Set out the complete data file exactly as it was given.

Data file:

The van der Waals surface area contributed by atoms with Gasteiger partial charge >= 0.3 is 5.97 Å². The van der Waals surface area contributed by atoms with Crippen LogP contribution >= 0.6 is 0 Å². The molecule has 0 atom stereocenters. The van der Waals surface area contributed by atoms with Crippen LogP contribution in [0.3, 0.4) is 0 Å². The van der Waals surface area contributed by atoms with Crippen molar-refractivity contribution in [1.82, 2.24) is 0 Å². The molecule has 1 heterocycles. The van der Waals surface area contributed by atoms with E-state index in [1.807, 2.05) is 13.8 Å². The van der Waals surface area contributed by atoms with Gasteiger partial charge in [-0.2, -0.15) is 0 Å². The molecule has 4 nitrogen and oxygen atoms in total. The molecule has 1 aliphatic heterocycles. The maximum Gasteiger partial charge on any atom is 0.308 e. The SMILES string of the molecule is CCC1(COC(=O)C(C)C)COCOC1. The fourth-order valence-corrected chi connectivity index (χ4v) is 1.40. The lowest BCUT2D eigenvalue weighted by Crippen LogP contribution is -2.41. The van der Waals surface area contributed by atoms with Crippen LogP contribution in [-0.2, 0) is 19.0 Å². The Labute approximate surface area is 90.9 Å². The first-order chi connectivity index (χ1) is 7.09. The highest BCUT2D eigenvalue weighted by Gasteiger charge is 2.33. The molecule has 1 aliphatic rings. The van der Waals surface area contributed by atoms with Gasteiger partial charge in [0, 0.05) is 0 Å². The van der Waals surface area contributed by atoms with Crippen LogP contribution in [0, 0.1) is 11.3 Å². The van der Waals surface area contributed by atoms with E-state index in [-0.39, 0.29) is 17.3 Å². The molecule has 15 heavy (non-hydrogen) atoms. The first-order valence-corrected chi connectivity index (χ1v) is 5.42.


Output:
The van der Waals surface area contributed by atoms with Gasteiger partial charge >= 0.3 is 5.97 Å². The van der Waals surface area contributed by atoms with Crippen LogP contribution >= 0.6 is 0 Å². The molecule has 0 atom stereocenters. The van der Waals surface area contributed by atoms with Crippen LogP contribution in [0.3, 0.4) is 0 Å². The van der Waals surface area contributed by atoms with Crippen molar-refractivity contribution in [1.82, 2.24) is 0 Å². The molecule has 1 heterocycles. The van der Waals surface area contributed by atoms with E-state index in [1.807, 2.05) is 13.8 Å². The van der Waals surface area contributed by atoms with Gasteiger partial charge in [-0.2, -0.15) is 0 Å². The molecule has 4 nitrogen and oxygen atoms in total. The molecule has 1 aliphatic heterocycles. The maximum Gasteiger partial charge on any atom is 0.308 e. The SMILES string of the molecule is CCC1(COC(=O)C(C)C)COCOC1. The fourth-order valence-corrected chi connectivity index (χ4v) is 1.40. The lowest BCUT2D eigenvalue weighted by Crippen LogP contribution is -2.41. The van der Waals surface area contributed by atoms with Crippen LogP contribution in [-0.2, 0) is 19.0 Å². The Labute approximate surface area is 90.9 Å². The first-order chi connectivity index (χ1) is 7.09. The highest BCUT2D eigenvalue weighted by Gasteiger charge is 2.33. The molecule has 1 aliphatic rings. The van der Waals surface area contributed by atoms with Gasteiger partial charge in [0, 0.05) is 0 Å². The van der Waals surface area contributed by atoms with Crippen LogP contribution in [0, 0.1) is 11.3 Å². The van der Waals surface area contributed by atoms with E-state index in [-0.39, 0.29) is 17.3 Å². The molecule has 15 heavy (non-hydrogen) atoms. The first-order valence-corrected chi connectivity index (χ1v) is 5.42.